I’m not a Dracula expert, but I am in the loop of a small group of scholarly vampire enthusiasts and as a PhD candidate in literature, I also know quite a bit about textual readings and the limits of interpretation. So the article that popped up on Slate a few days ago took me by surprise.
Stoker’s great-grand nephew (Dacre Stoker), a secondary school teacher and athletics coach from South Carolina, has partnered with Hans de Roos, an “Indonesian-born Dutch art researcher and artistic nude photographer” to produce a new Dracula guidebook, based on some Stoker margin notes that could be latitude and longitude that seem to indicate a “remote mountaintop the fictional Dracula may—or may not—have called home.”
The whole Slate piece is so bizarre and outlandish it reads like an article from the Onion (which often takes boring, non-spectacular events and turns them into banal news stories).
So what’s at stake?
Bram stoker had never visited Romania but pieced together a story placing a dark castle on a mountaintop. Hans and Dacre think the mountaintop he had in mind is the Izvorul Calimanului Mountain (about a four hour trek to the nearest road). So they are picturing inviting vampire tourists to hike up the mountain to see… what exactly? It’s a remote, isolated mountain. Nobody ever lived there.
There aren’t any ruins. It may have been the geographical setting for a castle that never existed; the castle’s description on the other hand was probably based on Bran Castle (which has marginal ties to Vlad the Impaler, a historical figure only very loosely connected to the Dracula legend). “We got in touch with some local mountain guides and asked them to train some people, because we’re going to tell the world about this mountaintop.”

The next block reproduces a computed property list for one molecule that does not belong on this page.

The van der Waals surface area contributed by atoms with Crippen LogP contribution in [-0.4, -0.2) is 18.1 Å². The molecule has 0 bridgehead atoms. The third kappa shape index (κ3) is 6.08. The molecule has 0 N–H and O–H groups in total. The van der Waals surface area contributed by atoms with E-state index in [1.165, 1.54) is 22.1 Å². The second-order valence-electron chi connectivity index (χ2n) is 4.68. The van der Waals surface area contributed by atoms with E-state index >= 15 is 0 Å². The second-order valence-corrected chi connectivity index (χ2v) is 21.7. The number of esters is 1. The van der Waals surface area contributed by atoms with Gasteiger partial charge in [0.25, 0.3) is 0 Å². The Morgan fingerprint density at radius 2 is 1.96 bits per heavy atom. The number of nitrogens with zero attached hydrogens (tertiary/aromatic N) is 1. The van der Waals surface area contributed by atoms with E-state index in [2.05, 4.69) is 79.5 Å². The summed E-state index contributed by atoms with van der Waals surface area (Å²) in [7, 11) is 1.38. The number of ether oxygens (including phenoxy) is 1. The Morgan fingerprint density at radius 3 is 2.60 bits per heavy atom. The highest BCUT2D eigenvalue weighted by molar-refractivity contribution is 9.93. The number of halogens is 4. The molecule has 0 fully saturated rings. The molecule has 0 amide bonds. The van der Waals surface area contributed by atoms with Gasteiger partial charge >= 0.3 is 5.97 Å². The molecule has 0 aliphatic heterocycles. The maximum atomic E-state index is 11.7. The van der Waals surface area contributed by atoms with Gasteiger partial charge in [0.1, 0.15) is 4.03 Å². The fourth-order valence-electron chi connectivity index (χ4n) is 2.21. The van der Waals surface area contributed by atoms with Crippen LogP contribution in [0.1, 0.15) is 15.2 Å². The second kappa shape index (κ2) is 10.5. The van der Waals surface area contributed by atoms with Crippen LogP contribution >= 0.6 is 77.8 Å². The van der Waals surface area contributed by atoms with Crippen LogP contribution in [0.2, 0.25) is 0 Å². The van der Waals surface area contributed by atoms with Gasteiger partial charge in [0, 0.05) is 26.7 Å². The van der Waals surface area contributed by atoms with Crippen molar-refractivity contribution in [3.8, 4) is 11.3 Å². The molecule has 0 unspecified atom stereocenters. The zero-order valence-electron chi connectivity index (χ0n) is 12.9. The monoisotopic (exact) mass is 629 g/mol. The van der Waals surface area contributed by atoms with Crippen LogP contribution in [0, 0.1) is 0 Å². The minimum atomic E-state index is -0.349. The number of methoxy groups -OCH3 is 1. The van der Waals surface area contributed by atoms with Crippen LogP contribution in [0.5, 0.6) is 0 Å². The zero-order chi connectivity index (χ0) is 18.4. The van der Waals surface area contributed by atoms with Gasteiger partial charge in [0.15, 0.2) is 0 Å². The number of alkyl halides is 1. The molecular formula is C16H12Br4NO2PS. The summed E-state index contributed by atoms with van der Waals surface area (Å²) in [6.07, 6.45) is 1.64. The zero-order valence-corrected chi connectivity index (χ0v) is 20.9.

Bram Stoker wrote Dracula to cash in on the already trending Gothic Horror/Vampire books, and chose to set his story in Transylvania, an area of the world he’d never been in.
He placed a castle, probably based on descriptions or sketches of Bran Castle, on a mountaintop.
Now his great-grand nephew, having never been to the mountaintop, is nevertheless co-authoring a guide book seeking to turn it into another vampire tourist destination.
There’s so much wrong with this picture it’s hard to get a clear grasp on it.
While I applaud the enthusiasm for Dracula and vampire history (and their entrepreneurial spirit) there are much more interesting and effective ways to bring in new tourists to Romania.